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Laboratory evaluation of mixing energy consumption and its influence on soil-cement strength Shen, Shui-Long ; Han, Jie ; Miura, Norihiko

By: Contributor(s): Publication details: Transportation Research Record, 2004Description: nr 1868, s. 23-30Subject(s): Bibl.nr: VTI P8167:1868; VTI P8169:2004Location: Abstract: Fourteen model soil-cement columns were installed in two containers in the laboratory to investigate the influence of mixing energy consumption on the unconfined compressive strength of soil-cement mixtures by varying mixing conditions. The variables of mixing conditions included cement content, speed of installation (mixing down and up), rate of mixer rotation, number of mixing cycles, and column length. Electric power was measured during the installation of all the model columns. The factors that influenced the mixing energy consumption during the installation were evaluated, and a relationship between the mixing energy consumption and the unconfined compressive strength of soil-cement mixtures was developed. This relationship was compared with that obtained in the laboratory soil-quicklime mixing tests from another study. The test results show that the unconfined compressive strength increases with an increase of mixing energy consumption, up to a threshold value. Any further increase of the energy does not provide a significant contribution to the strength of soil-cement mixtures.
Item type: Reports, conferences, monographs
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Statens väg- och transportforskningsinstitut Available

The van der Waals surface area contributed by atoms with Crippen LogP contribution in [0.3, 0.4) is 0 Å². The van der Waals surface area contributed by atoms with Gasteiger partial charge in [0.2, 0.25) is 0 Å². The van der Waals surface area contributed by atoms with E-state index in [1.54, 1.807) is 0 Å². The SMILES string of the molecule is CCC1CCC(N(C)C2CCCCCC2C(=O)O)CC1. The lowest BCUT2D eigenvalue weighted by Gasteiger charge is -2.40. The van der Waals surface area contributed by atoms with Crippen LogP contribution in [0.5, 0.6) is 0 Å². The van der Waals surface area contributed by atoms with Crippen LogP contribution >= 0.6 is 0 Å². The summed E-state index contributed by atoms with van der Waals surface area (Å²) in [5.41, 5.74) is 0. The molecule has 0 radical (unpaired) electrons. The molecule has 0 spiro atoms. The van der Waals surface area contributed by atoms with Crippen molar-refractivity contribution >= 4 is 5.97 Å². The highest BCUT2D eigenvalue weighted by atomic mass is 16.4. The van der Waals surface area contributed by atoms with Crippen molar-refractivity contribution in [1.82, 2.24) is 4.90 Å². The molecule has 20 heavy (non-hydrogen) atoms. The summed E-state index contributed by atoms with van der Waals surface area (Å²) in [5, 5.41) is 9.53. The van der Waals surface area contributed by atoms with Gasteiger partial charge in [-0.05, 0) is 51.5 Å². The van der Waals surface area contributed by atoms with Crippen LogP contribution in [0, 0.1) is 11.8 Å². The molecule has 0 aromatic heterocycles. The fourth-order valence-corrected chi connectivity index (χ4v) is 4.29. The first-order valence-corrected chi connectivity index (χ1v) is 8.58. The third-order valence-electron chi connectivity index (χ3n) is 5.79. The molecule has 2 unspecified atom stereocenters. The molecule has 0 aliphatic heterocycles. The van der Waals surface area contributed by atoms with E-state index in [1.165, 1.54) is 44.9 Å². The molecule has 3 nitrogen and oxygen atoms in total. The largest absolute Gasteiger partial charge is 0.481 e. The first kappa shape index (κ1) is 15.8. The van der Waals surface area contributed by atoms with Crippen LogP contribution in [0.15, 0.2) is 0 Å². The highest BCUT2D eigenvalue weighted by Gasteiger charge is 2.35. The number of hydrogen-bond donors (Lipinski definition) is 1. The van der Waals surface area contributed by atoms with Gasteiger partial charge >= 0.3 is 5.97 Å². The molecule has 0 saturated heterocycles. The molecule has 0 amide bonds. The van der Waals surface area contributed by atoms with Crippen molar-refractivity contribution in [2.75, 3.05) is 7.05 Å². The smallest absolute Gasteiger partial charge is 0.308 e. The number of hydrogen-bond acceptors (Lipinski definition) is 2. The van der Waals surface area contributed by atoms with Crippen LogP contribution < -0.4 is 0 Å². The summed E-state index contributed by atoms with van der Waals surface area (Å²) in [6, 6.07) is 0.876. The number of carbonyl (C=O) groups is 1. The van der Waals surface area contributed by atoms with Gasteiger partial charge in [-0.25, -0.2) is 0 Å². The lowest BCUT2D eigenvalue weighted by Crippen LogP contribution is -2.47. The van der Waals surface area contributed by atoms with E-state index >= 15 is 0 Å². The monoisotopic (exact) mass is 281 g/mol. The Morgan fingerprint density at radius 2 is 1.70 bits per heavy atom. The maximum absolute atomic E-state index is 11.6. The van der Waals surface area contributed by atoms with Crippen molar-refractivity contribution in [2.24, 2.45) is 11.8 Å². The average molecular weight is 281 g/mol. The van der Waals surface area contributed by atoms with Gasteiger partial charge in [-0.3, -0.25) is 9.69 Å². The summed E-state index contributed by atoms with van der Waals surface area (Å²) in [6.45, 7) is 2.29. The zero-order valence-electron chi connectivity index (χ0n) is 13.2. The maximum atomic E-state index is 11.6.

Fourteen model soil-cement columns were installed in two containers in the laboratory to investigate the influence of mixing energy consumption on the unconfined compressive strength of soil-cement mixtures by varying mixing conditions. The variables of mixing conditions included cement content, speed of installation (mixing down and up), rate of mixer rotation, number of mixing cycles, and column length. Electric power was measured during the installation of all the model columns. The factors that influenced the mixing energy consumption during the installation were evaluated, and a relationship between the mixing energy consumption and the unconfined compressive strength of soil-cement mixtures was developed. This relationship was compared with that obtained in the laboratory soil-quicklime mixing tests from another study. The test results show that the unconfined compressive strength increases with an increase of mixing energy consumption, up to a threshold value. Any further increase of the energy does not provide a significant contribution to the strength of soil-cement mixtures.

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